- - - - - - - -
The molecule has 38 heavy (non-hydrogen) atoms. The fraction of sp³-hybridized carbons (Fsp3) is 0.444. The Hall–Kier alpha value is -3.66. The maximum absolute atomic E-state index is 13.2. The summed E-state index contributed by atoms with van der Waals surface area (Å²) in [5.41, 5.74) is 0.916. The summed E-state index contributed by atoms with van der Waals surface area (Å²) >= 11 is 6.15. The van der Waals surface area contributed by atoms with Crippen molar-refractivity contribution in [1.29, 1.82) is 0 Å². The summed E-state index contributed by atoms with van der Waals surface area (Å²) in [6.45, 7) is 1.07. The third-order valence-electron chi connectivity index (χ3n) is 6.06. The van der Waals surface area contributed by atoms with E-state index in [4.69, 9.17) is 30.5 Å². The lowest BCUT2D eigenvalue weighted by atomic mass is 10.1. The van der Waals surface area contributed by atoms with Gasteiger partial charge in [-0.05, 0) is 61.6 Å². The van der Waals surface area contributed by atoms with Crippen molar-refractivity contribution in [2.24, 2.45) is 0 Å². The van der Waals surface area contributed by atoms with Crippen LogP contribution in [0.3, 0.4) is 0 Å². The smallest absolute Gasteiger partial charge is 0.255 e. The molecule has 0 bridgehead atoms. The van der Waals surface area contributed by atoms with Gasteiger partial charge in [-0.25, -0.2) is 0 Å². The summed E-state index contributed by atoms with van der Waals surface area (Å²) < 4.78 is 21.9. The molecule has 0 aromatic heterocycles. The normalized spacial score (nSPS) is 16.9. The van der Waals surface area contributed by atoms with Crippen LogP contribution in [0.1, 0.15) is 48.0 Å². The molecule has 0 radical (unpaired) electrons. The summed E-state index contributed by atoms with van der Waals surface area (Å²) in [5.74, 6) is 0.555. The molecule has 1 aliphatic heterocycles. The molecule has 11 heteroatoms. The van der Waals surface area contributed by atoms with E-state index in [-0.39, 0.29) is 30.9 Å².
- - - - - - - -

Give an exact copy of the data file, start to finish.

The molecule has 38 heavy (non-hydrogen) atoms. The fraction of sp³-hybridized carbons (Fsp3) is 0.444. The Hall–Kier alpha value is -3.66. The maximum absolute atomic E-state index is 13.2. The summed E-state index contributed by atoms with van der Waals surface area (Å²) in [5.41, 5.74) is 0.916. The summed E-state index contributed by atoms with van der Waals surface area (Å²) >= 11 is 6.15. The van der Waals surface area contributed by atoms with Crippen molar-refractivity contribution in [1.29, 1.82) is 0 Å². The summed E-state index contributed by atoms with van der Waals surface area (Å²) in [6.45, 7) is 1.07. The third-order valence-electron chi connectivity index (χ3n) is 6.06. The van der Waals surface area contributed by atoms with E-state index in [4.69, 9.17) is 30.5 Å². The lowest BCUT2D eigenvalue weighted by atomic mass is 10.1. The van der Waals surface area contributed by atoms with Gasteiger partial charge in [-0.05, 0) is 61.6 Å². The van der Waals surface area contributed by atoms with Crippen molar-refractivity contribution in [2.24, 2.45) is 0 Å². The van der Waals surface area contributed by atoms with Crippen LogP contribution in [0.3, 0.4) is 0 Å². The smallest absolute Gasteiger partial charge is 0.255 e. The molecule has 0 bridgehead atoms. The van der Waals surface area contributed by atoms with Gasteiger partial charge in [-0.25, -0.2) is 0 Å². The summed E-state index contributed by atoms with van der Waals surface area (Å²) < 4.78 is 21.9. The molecule has 0 aromatic heterocycles. The normalized spacial score (nSPS) is 16.9. The van der Waals surface area contributed by atoms with Crippen LogP contribution in [0.1, 0.15) is 48.0 Å². The molecule has 0 radical (unpaired) electrons. The summed E-state index contributed by atoms with van der Waals surface area (Å²) in [5.74, 6) is 0.555. The molecule has 1 aliphatic heterocycles. The molecule has 11 heteroatoms. The van der Waals surface area contributed by atoms with E-state index in [-0.39, 0.29) is 30.9 Å².